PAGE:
He rejects the idea that the court should restrain itself and leave statutory expansion to the legislature, but he stresses that the court must complement the legislature, and he puts limits on the junior partnership of the judiciary in interpreting laws to expand their scope.
The changes [a judge] makes to the law are partial and limited. When a comprehensive and immediate change is needed in an entire branch of law, the legislature ought to make it. Moreover, one cannot bridge the gap between society and law without having reliable information about society. The court does not always have the information about social facts that might justify a change in the law. Our laws of evidence usually look backward (adjudicative facts), providing a (partial) answer to the question of "what happened." They usually do not look forward (legislative facts) and they do not provide an answer to the question of "what should happen."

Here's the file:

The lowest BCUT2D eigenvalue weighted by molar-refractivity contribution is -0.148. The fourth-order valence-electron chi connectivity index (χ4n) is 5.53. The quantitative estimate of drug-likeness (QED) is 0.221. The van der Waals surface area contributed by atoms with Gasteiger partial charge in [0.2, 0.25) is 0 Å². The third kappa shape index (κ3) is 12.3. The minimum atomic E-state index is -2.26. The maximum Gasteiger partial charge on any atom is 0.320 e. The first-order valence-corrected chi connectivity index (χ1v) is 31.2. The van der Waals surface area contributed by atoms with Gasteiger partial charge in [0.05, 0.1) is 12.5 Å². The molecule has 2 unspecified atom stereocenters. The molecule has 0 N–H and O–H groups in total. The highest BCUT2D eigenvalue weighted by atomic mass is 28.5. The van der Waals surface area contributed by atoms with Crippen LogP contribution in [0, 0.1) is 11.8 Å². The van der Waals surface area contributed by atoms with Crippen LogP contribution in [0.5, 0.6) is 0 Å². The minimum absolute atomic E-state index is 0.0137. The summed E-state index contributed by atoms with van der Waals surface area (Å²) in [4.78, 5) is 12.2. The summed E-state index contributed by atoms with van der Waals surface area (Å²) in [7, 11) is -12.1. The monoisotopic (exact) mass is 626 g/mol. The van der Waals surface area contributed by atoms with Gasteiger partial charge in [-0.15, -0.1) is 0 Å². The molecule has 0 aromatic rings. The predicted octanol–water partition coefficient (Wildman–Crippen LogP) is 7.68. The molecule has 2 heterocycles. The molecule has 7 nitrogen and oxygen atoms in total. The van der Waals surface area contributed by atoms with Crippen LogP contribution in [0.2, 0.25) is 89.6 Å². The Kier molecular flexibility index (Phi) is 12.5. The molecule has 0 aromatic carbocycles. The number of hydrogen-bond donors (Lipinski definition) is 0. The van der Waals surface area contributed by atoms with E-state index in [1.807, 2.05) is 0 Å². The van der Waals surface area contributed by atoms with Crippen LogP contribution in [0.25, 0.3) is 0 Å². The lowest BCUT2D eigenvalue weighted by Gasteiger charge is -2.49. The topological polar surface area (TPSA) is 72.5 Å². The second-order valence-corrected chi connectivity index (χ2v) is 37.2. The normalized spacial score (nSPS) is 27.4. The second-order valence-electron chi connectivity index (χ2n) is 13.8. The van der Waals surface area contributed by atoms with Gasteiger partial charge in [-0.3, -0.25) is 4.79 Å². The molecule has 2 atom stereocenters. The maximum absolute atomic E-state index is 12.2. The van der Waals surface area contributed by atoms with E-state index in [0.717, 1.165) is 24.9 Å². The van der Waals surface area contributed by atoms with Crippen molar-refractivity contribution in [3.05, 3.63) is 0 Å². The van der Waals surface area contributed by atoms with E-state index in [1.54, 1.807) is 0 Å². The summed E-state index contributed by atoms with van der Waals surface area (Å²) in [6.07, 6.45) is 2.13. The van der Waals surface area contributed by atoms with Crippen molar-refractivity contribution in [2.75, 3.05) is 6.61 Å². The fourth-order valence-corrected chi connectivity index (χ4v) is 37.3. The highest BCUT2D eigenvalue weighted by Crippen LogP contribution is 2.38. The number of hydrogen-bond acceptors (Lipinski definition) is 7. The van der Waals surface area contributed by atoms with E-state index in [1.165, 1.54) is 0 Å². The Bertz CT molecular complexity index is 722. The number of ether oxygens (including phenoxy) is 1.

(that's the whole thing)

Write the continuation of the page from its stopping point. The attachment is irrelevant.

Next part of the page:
Barak posits that in common law systems (where judges' legal opinions establish precedents and are expected to advance the meaning of the law, as opposed to civil law countries in which the legal code itself embodies the law), the judge is a significant actor--"a senior partner." But he also recognizes that it is primarily the legislature that must bridge any serious gap between the current law and the needs of society, which may have changed and moved away from the tenets of legislation still on the books. This philosophy gives rise to many questions. One example is obvious: How would Barak, for instance, view the current controversy in the United States over same-sex marriage? Would he prefer judges or legislatures to correct any disparity, assuming that American laws have not kept pace with the changes in social mores? How are we to interpret Barak when he opines: